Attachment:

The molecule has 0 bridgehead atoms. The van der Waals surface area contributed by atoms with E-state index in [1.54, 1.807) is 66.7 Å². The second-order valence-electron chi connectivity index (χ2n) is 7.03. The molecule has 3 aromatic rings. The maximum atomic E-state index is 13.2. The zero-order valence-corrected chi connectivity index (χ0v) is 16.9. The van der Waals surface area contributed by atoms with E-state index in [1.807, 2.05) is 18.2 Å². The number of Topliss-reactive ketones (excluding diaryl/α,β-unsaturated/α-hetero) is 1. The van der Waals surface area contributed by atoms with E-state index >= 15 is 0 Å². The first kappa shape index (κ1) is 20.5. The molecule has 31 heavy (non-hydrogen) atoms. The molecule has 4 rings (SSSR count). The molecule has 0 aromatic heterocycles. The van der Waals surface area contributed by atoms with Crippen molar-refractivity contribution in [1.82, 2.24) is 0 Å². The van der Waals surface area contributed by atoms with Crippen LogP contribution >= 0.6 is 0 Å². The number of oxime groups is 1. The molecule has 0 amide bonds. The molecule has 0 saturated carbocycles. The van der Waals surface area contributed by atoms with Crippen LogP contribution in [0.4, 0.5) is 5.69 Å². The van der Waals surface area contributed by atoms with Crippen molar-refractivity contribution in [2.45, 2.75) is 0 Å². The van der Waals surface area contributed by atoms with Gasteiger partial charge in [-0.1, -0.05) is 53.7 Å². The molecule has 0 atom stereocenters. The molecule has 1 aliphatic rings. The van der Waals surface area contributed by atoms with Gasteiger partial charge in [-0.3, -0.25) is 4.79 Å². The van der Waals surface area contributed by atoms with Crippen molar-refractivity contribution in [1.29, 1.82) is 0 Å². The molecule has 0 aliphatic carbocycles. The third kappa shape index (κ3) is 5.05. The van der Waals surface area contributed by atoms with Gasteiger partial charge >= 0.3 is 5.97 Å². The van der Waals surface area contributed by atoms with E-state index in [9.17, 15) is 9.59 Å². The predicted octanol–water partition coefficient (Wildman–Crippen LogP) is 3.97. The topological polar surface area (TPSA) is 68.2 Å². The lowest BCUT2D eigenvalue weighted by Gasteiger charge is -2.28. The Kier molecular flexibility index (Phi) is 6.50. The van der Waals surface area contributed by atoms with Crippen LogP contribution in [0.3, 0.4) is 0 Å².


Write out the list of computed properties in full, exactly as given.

The molecule has 0 bridgehead atoms. The van der Waals surface area contributed by atoms with E-state index in [1.54, 1.807) is 66.7 Å². The second-order valence-electron chi connectivity index (χ2n) is 7.03. The molecule has 3 aromatic rings. The maximum atomic E-state index is 13.2. The zero-order valence-corrected chi connectivity index (χ0v) is 16.9. The van der Waals surface area contributed by atoms with E-state index in [1.807, 2.05) is 18.2 Å². The number of Topliss-reactive ketones (excluding diaryl/α,β-unsaturated/α-hetero) is 1. The van der Waals surface area contributed by atoms with E-state index >= 15 is 0 Å². The first kappa shape index (κ1) is 20.5. The molecule has 31 heavy (non-hydrogen) atoms. The molecule has 4 rings (SSSR count). The molecule has 0 aromatic heterocycles. The van der Waals surface area contributed by atoms with Crippen molar-refractivity contribution in [1.82, 2.24) is 0 Å². The van der Waals surface area contributed by atoms with Crippen LogP contribution >= 0.6 is 0 Å². The number of oxime groups is 1. The molecule has 0 amide bonds. The molecule has 0 saturated carbocycles. The van der Waals surface area contributed by atoms with Crippen LogP contribution in [0.4, 0.5) is 5.69 Å². The van der Waals surface area contributed by atoms with Crippen molar-refractivity contribution in [2.45, 2.75) is 0 Å². The van der Waals surface area contributed by atoms with Gasteiger partial charge in [-0.1, -0.05) is 53.7 Å². The molecule has 0 atom stereocenters. The molecule has 1 aliphatic rings. The van der Waals surface area contributed by atoms with Gasteiger partial charge in [-0.3, -0.25) is 4.79 Å². The van der Waals surface area contributed by atoms with Crippen molar-refractivity contribution in [1.29, 1.82) is 0 Å². The molecule has 0 aliphatic carbocycles. The third kappa shape index (κ3) is 5.05. The van der Waals surface area contributed by atoms with Gasteiger partial charge >= 0.3 is 5.97 Å². The van der Waals surface area contributed by atoms with E-state index in [9.17, 15) is 9.59 Å². The predicted octanol–water partition coefficient (Wildman–Crippen LogP) is 3.97. The topological polar surface area (TPSA) is 68.2 Å². The lowest BCUT2D eigenvalue weighted by Gasteiger charge is -2.28. The Kier molecular flexibility index (Phi) is 6.50. The van der Waals surface area contributed by atoms with Crippen LogP contribution in [0.3, 0.4) is 0 Å².